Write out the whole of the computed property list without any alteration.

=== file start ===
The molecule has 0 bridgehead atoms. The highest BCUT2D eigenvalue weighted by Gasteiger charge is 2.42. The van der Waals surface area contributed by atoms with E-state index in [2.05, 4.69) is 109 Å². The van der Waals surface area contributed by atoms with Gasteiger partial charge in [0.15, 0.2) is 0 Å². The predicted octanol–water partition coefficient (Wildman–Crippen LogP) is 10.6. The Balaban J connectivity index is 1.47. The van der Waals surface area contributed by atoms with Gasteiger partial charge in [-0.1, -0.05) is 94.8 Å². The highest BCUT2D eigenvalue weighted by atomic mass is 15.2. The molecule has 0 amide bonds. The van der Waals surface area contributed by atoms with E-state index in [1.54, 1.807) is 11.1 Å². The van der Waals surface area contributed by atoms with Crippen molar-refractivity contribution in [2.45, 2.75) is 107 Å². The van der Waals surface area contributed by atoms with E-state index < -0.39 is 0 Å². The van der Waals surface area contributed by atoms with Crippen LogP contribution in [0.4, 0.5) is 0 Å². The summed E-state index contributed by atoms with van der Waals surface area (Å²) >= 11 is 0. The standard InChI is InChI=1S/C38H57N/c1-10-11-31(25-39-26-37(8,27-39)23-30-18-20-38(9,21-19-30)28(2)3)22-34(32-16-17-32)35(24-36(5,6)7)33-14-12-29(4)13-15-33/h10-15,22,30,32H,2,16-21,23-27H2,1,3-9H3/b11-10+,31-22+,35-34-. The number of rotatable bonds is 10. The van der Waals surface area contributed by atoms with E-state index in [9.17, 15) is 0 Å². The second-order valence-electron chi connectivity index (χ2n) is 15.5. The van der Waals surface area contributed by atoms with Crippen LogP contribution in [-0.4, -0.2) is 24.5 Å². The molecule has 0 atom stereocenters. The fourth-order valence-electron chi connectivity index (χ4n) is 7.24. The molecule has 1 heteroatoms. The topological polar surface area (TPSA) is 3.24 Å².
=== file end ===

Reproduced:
The molecule has 0 bridgehead atoms. The highest BCUT2D eigenvalue weighted by Gasteiger charge is 2.42. The van der Waals surface area contributed by atoms with E-state index in [2.05, 4.69) is 109 Å². The van der Waals surface area contributed by atoms with Gasteiger partial charge in [0.15, 0.2) is 0 Å². The predicted octanol–water partition coefficient (Wildman–Crippen LogP) is 10.6. The Balaban J connectivity index is 1.47. The van der Waals surface area contributed by atoms with Gasteiger partial charge in [-0.1, -0.05) is 94.8 Å². The highest BCUT2D eigenvalue weighted by atomic mass is 15.2. The molecule has 0 amide bonds. The van der Waals surface area contributed by atoms with E-state index in [1.54, 1.807) is 11.1 Å². The van der Waals surface area contributed by atoms with Crippen molar-refractivity contribution in [2.45, 2.75) is 107 Å². The van der Waals surface area contributed by atoms with E-state index < -0.39 is 0 Å². The van der Waals surface area contributed by atoms with Crippen LogP contribution in [0.4, 0.5) is 0 Å². The summed E-state index contributed by atoms with van der Waals surface area (Å²) >= 11 is 0. The standard InChI is InChI=1S/C38H57N/c1-10-11-31(25-39-26-37(8,27-39)23-30-18-20-38(9,21-19-30)28(2)3)22-34(32-16-17-32)35(24-36(5,6)7)33-14-12-29(4)13-15-33/h10-15,22,30,32H,2,16-21,23-27H2,1,3-9H3/b11-10+,31-22+,35-34-. The number of rotatable bonds is 10. The van der Waals surface area contributed by atoms with E-state index in [9.17, 15) is 0 Å². The second-order valence-electron chi connectivity index (χ2n) is 15.5. The van der Waals surface area contributed by atoms with Crippen LogP contribution in [-0.4, -0.2) is 24.5 Å². The molecule has 0 atom stereocenters. The fourth-order valence-electron chi connectivity index (χ4n) is 7.24. The molecule has 1 heteroatoms. The topological polar surface area (TPSA) is 3.24 Å².